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Declared Plant Policy False caper _Euphorbia terracina_

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Declared Plant Policy False caper _Euphorbia terracina_ Powered By Docstoc
					                            Declared Plant Policy
                       False caper (Euphorbia terracina)

Background

False caper (Euphorbia terracina) is perennial from the coastal sand dunes bordering the
Mediterranean, and is now quite widespread in SA on sandy soils long the coast, extending
inland especially in areas with calcareous sands. It also occurs in shallow calcareous soils
and to a small extent in better soils. It does not appear to persist in frequently cultivated
soils, however it is a common weed in old lucerne stands in parts of the South East and
Mallee.

It is avoided by livestock, probably due to the irritant milky sap it contains. This allows it to
dominate in poorly managed pastures, or in areas which are stony or have deep sands
which make renovation difficult.

Local control boards have poor records of the distribution of widespread weeds such as
false caper. It appears to be established in most districts which are suitable for its growth.
It is not as widespread as horehound. False caper appears frequently on disturbed
roadsides, especially on shallow soils with high calcium carbonate. It is most abundant on
abandoned pastures, stock routes, roadsides and deep sands.

Mechanisms for spread of false caper are unclear. Some local spread is no doubt due to
movement of soil and road building material contaminated with seed. Livestock avoid the
plant but some, especially sheep, may ingest seed and this may have been the major
mechanism for its spread to its present distribution. Some may also have been spread in
fodder, especially lucerne hay.


Meeting the criteria

False caper is not a weed of pastures in most soil types or a weed of cropping.

False caper does not clearly fit the criteria for a declared plant. The areas at risk of
invasion need to be studied further. Until the status and potential of false caper are
evaluated it should remain declared at least in areas where control boards actively enforce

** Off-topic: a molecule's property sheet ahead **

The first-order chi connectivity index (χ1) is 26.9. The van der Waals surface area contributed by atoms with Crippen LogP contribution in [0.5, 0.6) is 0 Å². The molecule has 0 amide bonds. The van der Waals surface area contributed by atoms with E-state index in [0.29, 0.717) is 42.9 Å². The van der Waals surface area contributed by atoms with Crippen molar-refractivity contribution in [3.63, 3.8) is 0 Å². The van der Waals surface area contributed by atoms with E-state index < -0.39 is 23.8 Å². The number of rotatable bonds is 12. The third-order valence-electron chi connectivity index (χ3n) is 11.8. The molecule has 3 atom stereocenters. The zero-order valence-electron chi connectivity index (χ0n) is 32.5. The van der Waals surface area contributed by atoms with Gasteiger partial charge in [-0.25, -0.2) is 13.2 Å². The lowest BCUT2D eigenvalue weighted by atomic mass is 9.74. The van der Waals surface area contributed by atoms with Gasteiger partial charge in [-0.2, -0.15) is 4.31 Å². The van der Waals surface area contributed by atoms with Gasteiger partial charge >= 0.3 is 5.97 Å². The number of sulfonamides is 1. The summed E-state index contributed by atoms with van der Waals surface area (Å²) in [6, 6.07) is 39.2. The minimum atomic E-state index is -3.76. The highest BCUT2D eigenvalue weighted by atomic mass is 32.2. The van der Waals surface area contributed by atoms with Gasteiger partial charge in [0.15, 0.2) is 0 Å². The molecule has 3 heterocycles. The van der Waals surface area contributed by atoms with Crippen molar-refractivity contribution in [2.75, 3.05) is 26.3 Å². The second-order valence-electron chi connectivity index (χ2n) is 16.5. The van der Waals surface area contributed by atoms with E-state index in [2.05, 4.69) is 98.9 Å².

control.


Co-ordinated Control Program

  Aim

        Allow for currently applied control program to continue while the future of enforced
        false caper control is reviewed fully.

  Objectives

        a)     To prevent the introduction of false caper seed to suitable environments for
               its establishment.

        b)     To minimise spread from generally infested areas.
 Implementation

       a)     NRM authorities to ensure all small infestations likely to spread in areas
              generally free of false caper are controlled.

       b)     NRM authorities to control all small infestations likely to be spread on road
              reserves and after specific approval from the Chief Officer, on stock routes.

 Priorities for NRM Authorities

       a)     Identify key areas where false caper is likely to contaminate fodder or
              otherwise spread.

       b)     Develop local control programs.

       c)     Implement co-ordinated programs.

       d)     Enforce control where necessary.



Declaration

To implement this policy false caper is declared for the whole State. Landholders are
required to control plants growing on their own properties, and NRM authorities are
required to control plants on road reserves. The costs of control on road reserves is met by
adjoining landholders.

The following sections of the Natural Resources Management Act, 2004 apply to false
caper throughout the State:

       175(2)         Prohibiting movement on public roads.
       177(1)(2)      Prohibiting sale of plants or contaminated material
       182(2)(3)      Requiring landholders to control plants on their properties.
       185(1)         Allowing recovery of costs of control on road reserves from adjoining
                      landowners.

				
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posted:1/6/2012
language:English
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